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World's Columbian Exposition in Chicago, 1893

World's Fair 1893. Fish and Fisheries Building, Trade Card, Jas. F. Corbett, Leading Dealer in Dry Goods, Cloaks and Carpets,  Baker Library, Harvard Business School, Historical Collections
World's Fair 1893. Fish and Fisheries Building, Trade Card, Jas. F. Corbett, Leading Dealer in Dry Goods, Cloaks and Carpets, Baker Library, Harvard Business School, Historical Collections.

After the 1876 Centennial Exposition, the next American effort at mounting a World's Fair was the Columbia Exposition in Chicago in 1893. It was intended to coincide with the 400th anniversary of Columbus's arrival in the New World but was delayed a year. Chicago was booming: the city's population had more than doubled in the preceding decade, but it had a dubious reputation as a rough frontier city. The fair served as a "coming-out party" for Chicago as a world-class city: by the time the fair closed at the end of October, 21.5 million people had paid for admission. Like the Centennial Exposition in Philadelphia, the Columbian Exposition celebrated American progress, and even more than its predecessor set the American intellectual and cultural agenda for the following decades.

Accompanying the exhibits were a series of congresses at which various issues of the day were debated and discussed. At the meeting of the American Historical Association, for instance, Frederick Jackson Turner proposed his famous frontier thesis, which remained a dominant idea in American historiography for a century. One of the themes of the fair reflected the trend in society at large for the creation of organizations. Examples of this are the American Historical Association, founded in 1889, which met in Chicago during the fair; and the World Congress of Religions, which encouraged ecumenicism and spurred the creation of lay religious organizations, including the National Council of Jewish Women. At a world congress on labor, speakers included Samuel Gompers, the president of the American Federation of Labor, and noted reformers Henry George and Henry Demarest Lloyd. The World's Congress of Representative Women opened on May 15, and attracted 500 delegates representing 27 countries and 126 organizations. A good many of the delegates were suffragists, and the congress provided helpful publicity for their cause. Unlike in 1876, African-American women were not excluded, and Ida B. Wells attended the congress.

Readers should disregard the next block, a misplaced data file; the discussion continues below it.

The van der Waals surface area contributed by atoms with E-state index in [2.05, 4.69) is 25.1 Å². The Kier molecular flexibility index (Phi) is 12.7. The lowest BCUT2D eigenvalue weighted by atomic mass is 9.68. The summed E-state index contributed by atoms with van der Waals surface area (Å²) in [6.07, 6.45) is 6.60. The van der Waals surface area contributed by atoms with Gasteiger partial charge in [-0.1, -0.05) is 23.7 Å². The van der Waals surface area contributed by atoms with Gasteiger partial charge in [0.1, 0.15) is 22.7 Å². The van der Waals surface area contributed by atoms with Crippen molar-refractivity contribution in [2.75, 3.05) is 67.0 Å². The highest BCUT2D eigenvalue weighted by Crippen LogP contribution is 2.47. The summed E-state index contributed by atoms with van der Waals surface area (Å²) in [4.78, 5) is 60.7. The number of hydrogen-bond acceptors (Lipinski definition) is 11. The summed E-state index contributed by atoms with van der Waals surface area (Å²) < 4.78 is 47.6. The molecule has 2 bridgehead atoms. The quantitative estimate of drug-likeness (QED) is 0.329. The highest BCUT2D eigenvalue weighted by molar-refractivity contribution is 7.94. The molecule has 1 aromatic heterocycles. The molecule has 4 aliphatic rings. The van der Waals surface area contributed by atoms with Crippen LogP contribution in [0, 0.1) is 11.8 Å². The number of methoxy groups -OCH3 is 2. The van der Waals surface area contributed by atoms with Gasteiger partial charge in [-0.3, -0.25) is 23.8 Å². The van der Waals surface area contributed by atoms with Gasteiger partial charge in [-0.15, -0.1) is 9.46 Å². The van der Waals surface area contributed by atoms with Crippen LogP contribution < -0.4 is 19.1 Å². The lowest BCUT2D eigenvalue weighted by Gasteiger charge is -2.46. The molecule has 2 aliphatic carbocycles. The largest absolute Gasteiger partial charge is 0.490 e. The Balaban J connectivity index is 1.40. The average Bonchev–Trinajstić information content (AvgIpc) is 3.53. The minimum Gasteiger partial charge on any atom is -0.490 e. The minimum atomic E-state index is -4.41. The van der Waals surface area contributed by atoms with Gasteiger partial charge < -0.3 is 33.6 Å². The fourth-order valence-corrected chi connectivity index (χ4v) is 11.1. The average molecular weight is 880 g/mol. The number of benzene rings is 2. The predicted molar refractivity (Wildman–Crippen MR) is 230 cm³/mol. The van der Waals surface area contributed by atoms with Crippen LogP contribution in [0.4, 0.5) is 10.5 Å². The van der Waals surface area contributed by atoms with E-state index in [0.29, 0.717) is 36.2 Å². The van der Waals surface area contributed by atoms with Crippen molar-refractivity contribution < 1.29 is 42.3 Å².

The Women's Building

The Women's Pavilion at the Centennial Exposition had been controversial because of the way in which it was funded and for the perception that it was in a second-class category. In contrast, the Women's Building at the Columbian Exposition was seen as proof of female inclusion. "The General [i.e. federal] Government has just discovered women," said Bertha Honoré Palmer of Chicago, who led the organization of the Women's Building. Much of the change in attitude, however, was due to the women themselves, not to their reception by men. The Columbian Exposition marked a generational turning point in the women's movement. Leadership was changing from the original group of eastern patrician women typified by Susan B. Anthony, Elizabeth Cady Stanton, and Julia Ward Howe. Bertha Palmer, a Chicago society grande dame, and the daughter and husband of important Chicago businessmen, was typical of the type of women to whom the women's movement passed its leadership in the 1890s. The new leaders were often the wives of Gilded Age industrialists with their own ideas of social and cultural progress. These progressive women were more soft-spoken, well-mannered, and well-integrated into established Chicago social structures. They included such pioneers as Jane Addams, and set the stage for the next generation of women reformers who professionalized reform and social work.

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